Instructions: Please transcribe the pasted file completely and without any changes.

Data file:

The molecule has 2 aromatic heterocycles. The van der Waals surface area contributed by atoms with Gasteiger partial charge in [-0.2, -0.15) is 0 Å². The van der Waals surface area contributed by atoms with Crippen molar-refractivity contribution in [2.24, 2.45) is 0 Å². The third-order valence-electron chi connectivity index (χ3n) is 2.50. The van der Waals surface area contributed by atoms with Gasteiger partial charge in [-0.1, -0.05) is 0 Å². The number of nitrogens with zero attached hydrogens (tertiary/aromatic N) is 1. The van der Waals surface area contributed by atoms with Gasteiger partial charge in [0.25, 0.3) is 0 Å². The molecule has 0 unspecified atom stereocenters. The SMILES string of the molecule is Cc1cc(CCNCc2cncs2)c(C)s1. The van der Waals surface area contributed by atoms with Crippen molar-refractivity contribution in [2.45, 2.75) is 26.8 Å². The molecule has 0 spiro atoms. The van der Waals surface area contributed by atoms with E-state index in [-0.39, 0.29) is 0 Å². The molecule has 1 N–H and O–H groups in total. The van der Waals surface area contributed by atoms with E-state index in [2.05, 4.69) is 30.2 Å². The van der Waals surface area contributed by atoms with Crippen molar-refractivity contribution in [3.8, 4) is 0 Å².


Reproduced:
The molecule has 2 aromatic heterocycles. The van der Waals surface area contributed by atoms with Gasteiger partial charge in [-0.2, -0.15) is 0 Å². The van der Waals surface area contributed by atoms with Crippen molar-refractivity contribution in [2.24, 2.45) is 0 Å². The third-order valence-electron chi connectivity index (χ3n) is 2.50. The van der Waals surface area contributed by atoms with Gasteiger partial charge in [-0.1, -0.05) is 0 Å². The number of nitrogens with zero attached hydrogens (tertiary/aromatic N) is 1. The van der Waals surface area contributed by atoms with Gasteiger partial charge in [0.25, 0.3) is 0 Å². The molecule has 0 unspecified atom stereocenters. The SMILES string of the molecule is Cc1cc(CCNCc2cncs2)c(C)s1. The van der Waals surface area contributed by atoms with Crippen molar-refractivity contribution in [2.45, 2.75) is 26.8 Å². The molecule has 0 spiro atoms. The van der Waals surface area contributed by atoms with E-state index in [-0.39, 0.29) is 0 Å². The molecule has 1 N–H and O–H groups in total. The van der Waals surface area contributed by atoms with E-state index in [2.05, 4.69) is 30.2 Å². The van der Waals surface area contributed by atoms with Crippen molar-refractivity contribution in [3.8, 4) is 0 Å².